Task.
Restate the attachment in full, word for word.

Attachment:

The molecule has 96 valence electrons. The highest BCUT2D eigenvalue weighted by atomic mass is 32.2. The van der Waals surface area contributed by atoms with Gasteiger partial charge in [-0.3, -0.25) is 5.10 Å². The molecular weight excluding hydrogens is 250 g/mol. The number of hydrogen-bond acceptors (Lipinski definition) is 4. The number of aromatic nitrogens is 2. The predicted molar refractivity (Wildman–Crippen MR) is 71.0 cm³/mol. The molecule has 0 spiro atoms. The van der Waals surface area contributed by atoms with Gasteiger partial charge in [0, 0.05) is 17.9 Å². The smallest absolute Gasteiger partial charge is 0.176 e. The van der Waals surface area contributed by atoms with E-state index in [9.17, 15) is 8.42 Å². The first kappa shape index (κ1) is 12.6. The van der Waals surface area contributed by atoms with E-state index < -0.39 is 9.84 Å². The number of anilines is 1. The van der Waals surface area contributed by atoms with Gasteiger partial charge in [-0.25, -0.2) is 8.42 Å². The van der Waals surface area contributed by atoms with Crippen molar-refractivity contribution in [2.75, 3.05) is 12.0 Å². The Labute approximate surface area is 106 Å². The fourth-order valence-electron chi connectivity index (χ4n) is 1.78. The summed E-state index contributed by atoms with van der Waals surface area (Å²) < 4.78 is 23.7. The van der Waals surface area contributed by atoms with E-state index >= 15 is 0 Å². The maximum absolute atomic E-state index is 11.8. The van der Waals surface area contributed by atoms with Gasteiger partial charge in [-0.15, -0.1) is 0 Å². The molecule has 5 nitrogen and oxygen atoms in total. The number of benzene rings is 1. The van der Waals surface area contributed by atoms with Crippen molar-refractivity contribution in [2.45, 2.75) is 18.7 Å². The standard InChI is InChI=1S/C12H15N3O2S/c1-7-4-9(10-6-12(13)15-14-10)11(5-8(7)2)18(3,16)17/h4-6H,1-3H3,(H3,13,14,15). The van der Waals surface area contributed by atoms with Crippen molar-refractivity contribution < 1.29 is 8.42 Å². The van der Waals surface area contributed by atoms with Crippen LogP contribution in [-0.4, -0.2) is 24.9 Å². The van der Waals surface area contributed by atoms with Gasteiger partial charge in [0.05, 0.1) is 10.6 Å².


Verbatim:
The molecule has 96 valence electrons. The highest BCUT2D eigenvalue weighted by atomic mass is 32.2. The van der Waals surface area contributed by atoms with Gasteiger partial charge in [-0.3, -0.25) is 5.10 Å². The molecular weight excluding hydrogens is 250 g/mol. The number of hydrogen-bond acceptors (Lipinski definition) is 4. The number of aromatic nitrogens is 2. The predicted molar refractivity (Wildman–Crippen MR) is 71.0 cm³/mol. The molecule has 0 spiro atoms. The van der Waals surface area contributed by atoms with Gasteiger partial charge in [0, 0.05) is 17.9 Å². The smallest absolute Gasteiger partial charge is 0.176 e. The van der Waals surface area contributed by atoms with E-state index in [9.17, 15) is 8.42 Å². The first kappa shape index (κ1) is 12.6. The van der Waals surface area contributed by atoms with E-state index < -0.39 is 9.84 Å². The number of anilines is 1. The van der Waals surface area contributed by atoms with Gasteiger partial charge in [-0.25, -0.2) is 8.42 Å². The van der Waals surface area contributed by atoms with Crippen molar-refractivity contribution in [2.75, 3.05) is 12.0 Å². The Labute approximate surface area is 106 Å². The fourth-order valence-electron chi connectivity index (χ4n) is 1.78. The summed E-state index contributed by atoms with van der Waals surface area (Å²) < 4.78 is 23.7. The van der Waals surface area contributed by atoms with E-state index >= 15 is 0 Å². The maximum absolute atomic E-state index is 11.8. The van der Waals surface area contributed by atoms with Gasteiger partial charge in [-0.15, -0.1) is 0 Å². The molecule has 5 nitrogen and oxygen atoms in total. The number of benzene rings is 1. The van der Waals surface area contributed by atoms with Crippen molar-refractivity contribution in [2.45, 2.75) is 18.7 Å². The standard InChI is InChI=1S/C12H15N3O2S/c1-7-4-9(10-6-12(13)15-14-10)11(5-8(7)2)18(3,16)17/h4-6H,1-3H3,(H3,13,14,15). The van der Waals surface area contributed by atoms with Crippen molar-refractivity contribution < 1.29 is 8.42 Å². The van der Waals surface area contributed by atoms with Crippen LogP contribution in [-0.4, -0.2) is 24.9 Å². The van der Waals surface area contributed by atoms with Gasteiger partial charge in [0.05, 0.1) is 10.6 Å².